In writing yesterday’s blog post, I considered another point to make, but later thought it deserved its own post.
My fears came to mind in yesterday’s blog because maybe, as part of my Hindu beliefs of reincarnation and a soul that can persist through multiple physical bodies and lives, my fears now may have actually developed from the way I died in a previous life. Maybe I was a child in Africa, bit by a Black Mamba snake, or I plummeted to my death from a balcony or mountaintop. Maybe I’d been eaten alive by fire ants like in the Indiana Jones movie.
Everyone has fears and phobias. The key difference between the two is that a phobia is a fear escalated to a point where that which you fear poses little or no actual danger, in and of itself. For example, there is a fear of heights, but it becomes a phobia when you irrationally turn down a great job because it’s on the 2nd floor of a building. With a phobia, you know it’s unreasonable and irrational, but you can’t help it. It’s got a hold of you and won’t let go. While you may take steps to overcome the fear, it may never go away entirely.
I decided to do a bit of google surfing to see how fears develop, as I’d never really thought about it before. Using myself as a case study, I have a few of the common fears, but not all of them. Since I was a very young child, I’ve been afraid of heights (good thing I’m short), spiders/insects/bugs, and snakes. I have no idea from whence they came. I would not escalate them to a point of phobias, however, because I do not change my lifestyle to work around them.
My work office is situated on the 21st floor of a building in San Francisco’s financial district, which is basically landfill and not even solid bedrock. I often fly on airplanes, and have zip lined through the trees at Haleakala in Maui. I still get queasy on the roofs of skyscrapers, and I’ll never skydive or bungee jump. No thanks, but kind regards. Australia is known for its poisonous spiders, jumping, and otherwise, and I chose to live there for 3 years. I encountered many terrifying spiders as big as my hand, and still live today to tell the tale.
Fear is called an adaptive response, because it stems from learning and growing. This is our “flight or fight” response, and it’s important to develop this for our own protection. Our bodies and minds become aware and alert, which puts us on guard for danger. According to the Child Anxiety Network, between ages 0-2, humans develop fears of loud noises, separation from parents, and large objects. We are so tiny and still developing our senses that anything big or loud will likely freak us out. Between ages 3-6, we develop fears of imaginary things, like monsters under the bed, the dark, and strange noises. By ages 7-16, we develop more tangible fears, like death, injury, and natural disasters.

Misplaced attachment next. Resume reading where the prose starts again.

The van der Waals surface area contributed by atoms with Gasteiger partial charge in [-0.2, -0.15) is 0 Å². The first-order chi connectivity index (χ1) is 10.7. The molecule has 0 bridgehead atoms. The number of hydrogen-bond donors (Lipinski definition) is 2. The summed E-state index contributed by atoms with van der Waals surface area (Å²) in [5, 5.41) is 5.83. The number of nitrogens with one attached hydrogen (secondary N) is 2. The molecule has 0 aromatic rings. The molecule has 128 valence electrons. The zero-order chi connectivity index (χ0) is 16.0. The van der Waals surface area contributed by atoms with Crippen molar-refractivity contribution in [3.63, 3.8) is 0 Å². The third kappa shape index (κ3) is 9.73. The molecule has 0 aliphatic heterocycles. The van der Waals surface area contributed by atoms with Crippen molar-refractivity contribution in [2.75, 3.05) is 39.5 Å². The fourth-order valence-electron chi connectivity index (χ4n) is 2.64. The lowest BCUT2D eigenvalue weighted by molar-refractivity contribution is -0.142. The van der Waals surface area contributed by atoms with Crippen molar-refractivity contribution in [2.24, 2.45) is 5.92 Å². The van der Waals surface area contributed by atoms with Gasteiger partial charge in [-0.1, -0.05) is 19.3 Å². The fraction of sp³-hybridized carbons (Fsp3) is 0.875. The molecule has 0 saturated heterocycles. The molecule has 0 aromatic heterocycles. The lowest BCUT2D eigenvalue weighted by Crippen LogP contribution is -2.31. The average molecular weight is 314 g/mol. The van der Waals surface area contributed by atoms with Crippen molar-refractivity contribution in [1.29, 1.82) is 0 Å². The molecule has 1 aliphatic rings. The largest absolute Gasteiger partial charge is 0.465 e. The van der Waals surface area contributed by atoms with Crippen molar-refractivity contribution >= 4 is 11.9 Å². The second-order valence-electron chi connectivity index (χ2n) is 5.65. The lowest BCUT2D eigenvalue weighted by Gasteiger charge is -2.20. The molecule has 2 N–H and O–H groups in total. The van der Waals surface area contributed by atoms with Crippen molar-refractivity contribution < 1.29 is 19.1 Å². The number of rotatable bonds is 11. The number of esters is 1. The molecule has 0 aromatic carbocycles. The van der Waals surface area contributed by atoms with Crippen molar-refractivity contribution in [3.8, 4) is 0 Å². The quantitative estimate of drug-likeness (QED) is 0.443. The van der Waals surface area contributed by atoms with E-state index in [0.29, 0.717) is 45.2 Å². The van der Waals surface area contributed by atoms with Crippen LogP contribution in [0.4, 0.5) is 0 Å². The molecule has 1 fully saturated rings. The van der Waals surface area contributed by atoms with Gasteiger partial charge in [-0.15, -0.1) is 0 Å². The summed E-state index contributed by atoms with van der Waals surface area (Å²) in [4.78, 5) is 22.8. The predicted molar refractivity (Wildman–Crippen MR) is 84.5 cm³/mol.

I’ll never forget coming to terms with my own mortality. I touched on it briefly in my post about my issues with my knees, and multiple knee surgeries from the tender age of 13. When I realized I was in fact not a superhero but a regular human who was fallible, I suddenly became protective of my body.
I recently devoured the Divergent trilogy, in record time. Dauntless is one of the five factions featured in that series, dedicated to bravery, courage, and fearlessness. By identifying your fears, and going through fear simulations, you practice facing your fears head-on and prepare for them in advance. These simulations create the ability to act without thinking when faced with your fear, so you are not paralyzed and defeated by your fears when you actually encounter them.